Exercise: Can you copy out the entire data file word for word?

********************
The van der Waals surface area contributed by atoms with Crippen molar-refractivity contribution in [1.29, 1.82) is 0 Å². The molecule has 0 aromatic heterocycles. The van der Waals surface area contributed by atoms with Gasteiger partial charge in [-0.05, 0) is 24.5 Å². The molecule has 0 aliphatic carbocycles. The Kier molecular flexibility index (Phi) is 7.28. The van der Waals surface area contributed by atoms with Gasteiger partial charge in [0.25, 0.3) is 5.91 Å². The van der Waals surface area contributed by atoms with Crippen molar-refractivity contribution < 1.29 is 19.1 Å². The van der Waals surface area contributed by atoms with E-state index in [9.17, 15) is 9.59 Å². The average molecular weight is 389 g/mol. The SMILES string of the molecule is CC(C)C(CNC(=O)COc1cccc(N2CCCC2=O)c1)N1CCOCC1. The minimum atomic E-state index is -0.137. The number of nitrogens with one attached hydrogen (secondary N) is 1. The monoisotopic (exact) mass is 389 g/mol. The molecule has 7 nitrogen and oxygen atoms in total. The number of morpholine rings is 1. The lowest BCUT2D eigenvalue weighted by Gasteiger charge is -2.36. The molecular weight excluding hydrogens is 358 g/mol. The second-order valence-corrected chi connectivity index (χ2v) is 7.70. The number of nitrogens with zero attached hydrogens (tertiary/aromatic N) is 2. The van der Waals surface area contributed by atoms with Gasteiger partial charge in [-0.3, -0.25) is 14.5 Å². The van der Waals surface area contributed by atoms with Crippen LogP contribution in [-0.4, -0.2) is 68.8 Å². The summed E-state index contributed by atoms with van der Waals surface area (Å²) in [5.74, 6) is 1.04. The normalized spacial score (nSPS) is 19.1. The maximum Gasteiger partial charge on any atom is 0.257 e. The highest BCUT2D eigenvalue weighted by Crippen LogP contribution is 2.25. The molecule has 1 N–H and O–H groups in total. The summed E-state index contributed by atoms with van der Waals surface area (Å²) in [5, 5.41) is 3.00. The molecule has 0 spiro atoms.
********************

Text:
The van der Waals surface area contributed by atoms with Crippen molar-refractivity contribution in [1.29, 1.82) is 0 Å². The molecule has 0 aromatic heterocycles. The van der Waals surface area contributed by atoms with Gasteiger partial charge in [-0.05, 0) is 24.5 Å². The molecule has 0 aliphatic carbocycles. The Kier molecular flexibility index (Phi) is 7.28. The van der Waals surface area contributed by atoms with Gasteiger partial charge in [0.25, 0.3) is 5.91 Å². The van der Waals surface area contributed by atoms with Crippen molar-refractivity contribution < 1.29 is 19.1 Å². The van der Waals surface area contributed by atoms with E-state index in [9.17, 15) is 9.59 Å². The average molecular weight is 389 g/mol. The SMILES string of the molecule is CC(C)C(CNC(=O)COc1cccc(N2CCCC2=O)c1)N1CCOCC1. The minimum atomic E-state index is -0.137. The number of nitrogens with one attached hydrogen (secondary N) is 1. The monoisotopic (exact) mass is 389 g/mol. The molecule has 7 nitrogen and oxygen atoms in total. The number of morpholine rings is 1. The lowest BCUT2D eigenvalue weighted by Gasteiger charge is -2.36. The molecular weight excluding hydrogens is 358 g/mol. The second-order valence-corrected chi connectivity index (χ2v) is 7.70. The number of nitrogens with zero attached hydrogens (tertiary/aromatic N) is 2. The van der Waals surface area contributed by atoms with Gasteiger partial charge in [-0.3, -0.25) is 14.5 Å². The van der Waals surface area contributed by atoms with Crippen LogP contribution in [-0.4, -0.2) is 68.8 Å². The summed E-state index contributed by atoms with van der Waals surface area (Å²) in [5.74, 6) is 1.04. The normalized spacial score (nSPS) is 19.1. The maximum Gasteiger partial charge on any atom is 0.257 e. The highest BCUT2D eigenvalue weighted by Crippen LogP contribution is 2.25. The molecule has 1 N–H and O–H groups in total. The summed E-state index contributed by atoms with van der Waals surface area (Å²) in [5, 5.41) is 3.00. The molecule has 0 spiro atoms.